WHS junior balances school and competitionWHS junior Yemi Ajagbe excels in multiple competitions, while balancing school.
By: Amber Kispert-Smith, Woodbury Bulletin
It’s not uncommon for high school students to be involved in multiple extra curriculars, but competing in two competitions simultaneously on top of school? That’s what this past winter and spring has been like for Woodbury High School junior Yemi Ajagbe.
Over the course of the year, Ajagbe has had her plate full with taking post-secondary enrollment options (PSEO) at the University Minnesota while participating on both the WHS Speech Team and competing in the Poetry Out Loud competition.
“I really like being active,” she said. “But, PSEO just complicates life in general.
“But when it really all builds up, I take a step back and assess the situation.”
Ajagbe’s load was recently lifted, however.
The Speech Team’s season is over, and ended with Ajagbe placing sixth in the Minnesota State High School Speech Tournament on April 21 in the Serious Poetry Interpretation category. She also wrapped up her PSEO classes on Friday.
“The speech tournament was nerve wracking, but I pulled through,” Ajagbe said. “It was a good feeling.”
Ajagbe said participating on the Speech Team and competing in the Poetry Out Loud recitation competition simultaneously throughout the year has been a challenge for her in some ways.
First of all, Ajagbe said it has been difficult to find time to prepare for both competitions, while not getting her poems mixed up between the two competitions.
For speech, Ajagbe recited “The Father” by Sharon Olds.
For Poetry Out Loud, Ajagbe competes May 13-15 in the national finals where she will recite “The End of Science Fiction,” by Lisel Mueller, “When You Are Old,” by William Butler Yeats and “Hymn to God the Father,” by John Donne.
“It can be difficult to find time to do both of them and find time to memorize both of them,” she said, “while not getting the poems mixed up.
“I really don’t even like poetry that much – I’m not really a big poetry buff – but I do like finding the meaning behind the words and delving deeper into it.”
Ajagbe said she had to prepare for both competitions differently, since the format of both competitions are different.
In speech Ajagbe had to recite one eight minute poem and in Poetry Out Loud Ajagbe had to recite three poems lasting two to three minutes.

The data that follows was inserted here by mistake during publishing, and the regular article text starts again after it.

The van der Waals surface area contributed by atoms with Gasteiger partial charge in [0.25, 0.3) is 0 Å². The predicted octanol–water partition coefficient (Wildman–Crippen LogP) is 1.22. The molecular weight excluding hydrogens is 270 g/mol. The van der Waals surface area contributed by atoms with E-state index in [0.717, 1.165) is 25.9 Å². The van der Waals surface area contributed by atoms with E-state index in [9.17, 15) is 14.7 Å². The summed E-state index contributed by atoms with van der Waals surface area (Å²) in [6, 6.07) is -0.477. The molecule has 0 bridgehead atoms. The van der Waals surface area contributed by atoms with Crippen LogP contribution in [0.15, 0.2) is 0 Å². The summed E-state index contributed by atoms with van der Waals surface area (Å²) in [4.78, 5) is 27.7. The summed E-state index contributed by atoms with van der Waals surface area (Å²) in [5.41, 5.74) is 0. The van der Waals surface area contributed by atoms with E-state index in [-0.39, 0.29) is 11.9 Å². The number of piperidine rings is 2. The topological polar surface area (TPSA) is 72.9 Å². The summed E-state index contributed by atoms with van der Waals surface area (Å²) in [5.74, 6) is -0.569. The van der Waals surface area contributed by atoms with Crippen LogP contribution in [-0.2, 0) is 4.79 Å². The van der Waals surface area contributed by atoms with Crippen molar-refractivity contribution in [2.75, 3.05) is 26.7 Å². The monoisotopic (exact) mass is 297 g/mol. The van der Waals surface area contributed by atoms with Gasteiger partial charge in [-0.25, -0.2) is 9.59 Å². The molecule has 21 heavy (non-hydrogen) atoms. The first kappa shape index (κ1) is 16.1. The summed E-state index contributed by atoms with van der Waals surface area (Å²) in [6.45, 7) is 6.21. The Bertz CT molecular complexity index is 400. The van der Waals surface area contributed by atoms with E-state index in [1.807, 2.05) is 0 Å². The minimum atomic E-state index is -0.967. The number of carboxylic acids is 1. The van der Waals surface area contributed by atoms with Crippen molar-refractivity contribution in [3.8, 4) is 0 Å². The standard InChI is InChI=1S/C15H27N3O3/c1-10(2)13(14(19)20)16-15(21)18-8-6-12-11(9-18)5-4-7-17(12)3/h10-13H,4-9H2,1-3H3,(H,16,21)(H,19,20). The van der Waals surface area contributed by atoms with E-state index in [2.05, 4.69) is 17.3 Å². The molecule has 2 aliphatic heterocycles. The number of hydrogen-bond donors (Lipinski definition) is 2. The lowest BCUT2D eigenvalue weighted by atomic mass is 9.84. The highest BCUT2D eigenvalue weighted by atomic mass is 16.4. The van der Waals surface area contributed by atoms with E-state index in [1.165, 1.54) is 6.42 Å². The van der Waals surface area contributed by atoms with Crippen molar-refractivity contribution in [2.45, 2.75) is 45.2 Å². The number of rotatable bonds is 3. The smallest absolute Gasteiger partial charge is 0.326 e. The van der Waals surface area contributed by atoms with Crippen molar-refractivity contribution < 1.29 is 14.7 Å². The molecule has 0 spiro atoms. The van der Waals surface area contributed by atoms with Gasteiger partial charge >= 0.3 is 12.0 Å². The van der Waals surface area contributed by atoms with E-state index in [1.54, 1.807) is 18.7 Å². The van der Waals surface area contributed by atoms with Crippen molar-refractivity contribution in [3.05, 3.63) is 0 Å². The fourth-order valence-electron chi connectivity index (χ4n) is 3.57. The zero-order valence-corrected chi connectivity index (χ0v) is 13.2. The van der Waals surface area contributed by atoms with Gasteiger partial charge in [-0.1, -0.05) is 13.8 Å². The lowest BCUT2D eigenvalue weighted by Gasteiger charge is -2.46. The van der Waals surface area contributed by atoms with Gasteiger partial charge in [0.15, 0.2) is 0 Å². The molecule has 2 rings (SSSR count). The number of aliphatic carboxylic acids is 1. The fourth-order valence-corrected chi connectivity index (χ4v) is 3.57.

“For speech, because there is so much to memorize and so many stanzas, it’s more like a song,” she said. “I speed up and slow down at exactly the same time in each stanza.
“But with Poetry Out Loud it’s different every time I do it.”
Since this is Ajagbe’s third season in speech, she said it is easy to fall into a pattern when it comes to reciting.
“With speech, it’s easy to fall into this format – the speech voice, the speech hand movements,” she said.
However, with Poetry Out Loud, Ajagbe said she has a greater sense of self.
“I was able to be myself fully a little bit more,” she said. “Speech has a lot more flow where Poetry Out Loud has a lot more ‘bam.’”
It is because of that freedom that Ajagbe hasn’t spent a tremendous amount of time preparing for this weekend’s Poetry Out Loud competition in Washington, D.C.
“I actually don’t want to practice too much so that I don’t fall into a pattern,” she said. “Just randomly I’ll burst into poetry if I’m feeling it or I have an emotion at the time.”
A life skill
WHS Speech Team adviser Karen Seashore said Ajagbe’s success in both speech and Poetry Out Loud can be attributed to her ability to “play it real.”
“One of the things that I think Yemi does beautifully is really play out the words of the poem in a very real manner so that everyone can understand the feelings of the character she’s portraying,” she said. “It never looks phony or fake— it’s coming from her feelings inside.”
Seashore said Ajagbe’s experiences with both speech and Poetry Out Loud will only be beneficial for her future.
“Public speaking is a skill a lot of people are afraid of,” she said. “For Yemi to find ways to overcome that fear and develop confidence – that will help her forever.”